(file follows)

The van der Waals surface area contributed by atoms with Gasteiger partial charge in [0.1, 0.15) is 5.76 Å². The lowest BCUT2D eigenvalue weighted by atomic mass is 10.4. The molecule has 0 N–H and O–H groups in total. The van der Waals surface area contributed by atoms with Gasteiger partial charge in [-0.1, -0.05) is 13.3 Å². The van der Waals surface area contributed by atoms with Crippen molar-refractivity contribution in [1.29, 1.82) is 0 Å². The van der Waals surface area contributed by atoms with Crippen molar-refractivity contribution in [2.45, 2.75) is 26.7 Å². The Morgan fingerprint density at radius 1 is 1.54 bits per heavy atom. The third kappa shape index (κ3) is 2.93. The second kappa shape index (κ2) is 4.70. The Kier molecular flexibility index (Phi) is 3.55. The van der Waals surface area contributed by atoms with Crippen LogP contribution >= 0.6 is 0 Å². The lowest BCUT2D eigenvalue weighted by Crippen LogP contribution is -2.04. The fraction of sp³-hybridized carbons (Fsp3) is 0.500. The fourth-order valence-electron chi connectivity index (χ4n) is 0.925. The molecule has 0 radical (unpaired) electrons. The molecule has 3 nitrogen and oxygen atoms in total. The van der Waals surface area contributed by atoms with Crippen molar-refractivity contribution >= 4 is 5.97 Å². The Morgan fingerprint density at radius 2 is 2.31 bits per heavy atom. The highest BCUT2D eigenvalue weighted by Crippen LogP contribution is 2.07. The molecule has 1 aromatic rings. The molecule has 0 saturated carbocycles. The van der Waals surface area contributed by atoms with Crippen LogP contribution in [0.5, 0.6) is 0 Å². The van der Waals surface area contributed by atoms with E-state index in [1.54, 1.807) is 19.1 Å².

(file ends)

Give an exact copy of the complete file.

The van der Waals surface area contributed by atoms with Gasteiger partial charge in [0.1, 0.15) is 5.76 Å². The lowest BCUT2D eigenvalue weighted by atomic mass is 10.4. The molecule has 0 N–H and O–H groups in total. The van der Waals surface area contributed by atoms with Gasteiger partial charge in [-0.1, -0.05) is 13.3 Å². The van der Waals surface area contributed by atoms with Crippen molar-refractivity contribution in [1.29, 1.82) is 0 Å². The van der Waals surface area contributed by atoms with Crippen molar-refractivity contribution in [2.45, 2.75) is 26.7 Å². The Morgan fingerprint density at radius 1 is 1.54 bits per heavy atom. The third kappa shape index (κ3) is 2.93. The second kappa shape index (κ2) is 4.70. The Kier molecular flexibility index (Phi) is 3.55. The van der Waals surface area contributed by atoms with Crippen LogP contribution >= 0.6 is 0 Å². The lowest BCUT2D eigenvalue weighted by Crippen LogP contribution is -2.04. The fraction of sp³-hybridized carbons (Fsp3) is 0.500. The fourth-order valence-electron chi connectivity index (χ4n) is 0.925. The molecule has 0 radical (unpaired) electrons. The molecule has 3 nitrogen and oxygen atoms in total. The van der Waals surface area contributed by atoms with Crippen molar-refractivity contribution >= 4 is 5.97 Å². The Morgan fingerprint density at radius 2 is 2.31 bits per heavy atom. The highest BCUT2D eigenvalue weighted by Crippen LogP contribution is 2.07. The molecule has 1 aromatic rings. The molecule has 0 saturated carbocycles. The van der Waals surface area contributed by atoms with Crippen LogP contribution in [0.5, 0.6) is 0 Å². The van der Waals surface area contributed by atoms with E-state index in [1.54, 1.807) is 19.1 Å².